“We’re trying to meet this 2022 deadline. The Board agreed to contract with CSC to have work done if and when we are ready… We feel like we can do a project, but we need to reach out to our folks in Avon… as they also have skin in the game.”

Woodard noted that a meeting was being planned with Avon residents sometime in late February to discuss the project further.

New Task Force Formed to Address N.C. Highway 12

“Last year was an extremely active hurricane season, and we were fortunate that we only had one direct hit in early August… but it was two storms that didn’t hit us directly that did the most damage – Hurricane Teddy and the remnants of Hurricane Sally,” said Woodard, adding that the two September storms subsequently closed N.C. Highway 12 for days.

Noting that the North Carolina Department of Transportation (NCDOT) has been instrumental in continually clearing and reopening the highway, Woodard announced that a new task force has been formed to find long-term solutions for protecting and maintaining N.C. Highway 12.

“We want to continue to protect Highway 12, and we have created a task force that will address the ongoing issues, so that we can have a long-term plan in place,” he said. The task force includes Woodard, County Manager Bobby Outten, David Hallac from the National Park Service, representatives from the NCDOT, Hyde County representatives, and a number of additional stakeholders.

“We’re going to work to develop a long-term plan for Highway 12 so we can ensure that the island can remain accessible at all times.”

New Dredge Under Construction

Woodard also discussed the progress on a new shallow draft dredge that is currently being constructed in Louisiana, and which is scheduled to be delivered to the county in April of 2022. The new vessel will be able to perform dredging operations in both Oregon Inlet and Hatteras Inlet, which is susceptible to extreme shoaling and navigational issues.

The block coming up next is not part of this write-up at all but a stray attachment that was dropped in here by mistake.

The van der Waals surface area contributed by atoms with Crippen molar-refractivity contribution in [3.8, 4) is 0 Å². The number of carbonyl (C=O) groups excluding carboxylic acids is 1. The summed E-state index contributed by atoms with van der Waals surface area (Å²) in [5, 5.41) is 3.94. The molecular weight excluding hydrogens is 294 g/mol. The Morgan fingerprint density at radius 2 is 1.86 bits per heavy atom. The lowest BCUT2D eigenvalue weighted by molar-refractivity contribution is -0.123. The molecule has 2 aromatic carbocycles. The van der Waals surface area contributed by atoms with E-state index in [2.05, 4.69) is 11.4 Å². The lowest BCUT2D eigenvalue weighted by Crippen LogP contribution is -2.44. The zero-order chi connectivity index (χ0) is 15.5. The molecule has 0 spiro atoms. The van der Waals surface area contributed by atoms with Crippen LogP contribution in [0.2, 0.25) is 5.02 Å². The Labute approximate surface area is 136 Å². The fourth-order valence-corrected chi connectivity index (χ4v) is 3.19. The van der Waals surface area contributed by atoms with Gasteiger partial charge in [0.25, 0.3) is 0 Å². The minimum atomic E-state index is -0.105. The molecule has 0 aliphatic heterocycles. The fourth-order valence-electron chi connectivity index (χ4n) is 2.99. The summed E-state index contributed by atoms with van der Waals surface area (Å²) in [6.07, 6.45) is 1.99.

“As everyone in the county knows, open waterways are critical to our residents and visitors,” said Woodard. “Our waterways serve as a highway for our fishermen to go to work. It’s critical for our economy for them to be able to navigate these channels.”

The BOC also contracted a study to identify suitable and permissible areas for dredge materials to be placed for the next 20 years. “That way, we will know in advance where sand can be placed [in] dredging operations,” said Woodard.

 Affordable Housing Initiatives

The BOC has been working on providing more affordable housing for county residents for years, and the endeavors took a big step forward in recent months via a partnership with the UNC School of Government. The ensuing Development Finance Initiative (DFI) has worked to find suitable sites where affordable housing could be built, including a site in Manteo owned by the county where a total of sixty 1-2 bedroom units could be built. The Board voted in October to move forward with the next steps, including hiring an architect to develop conception plans for the eventual project.

Click here to read more about the new animal shelter, early childcare education and other initiatives in the county.

This story originally appeared on Read More local stories here.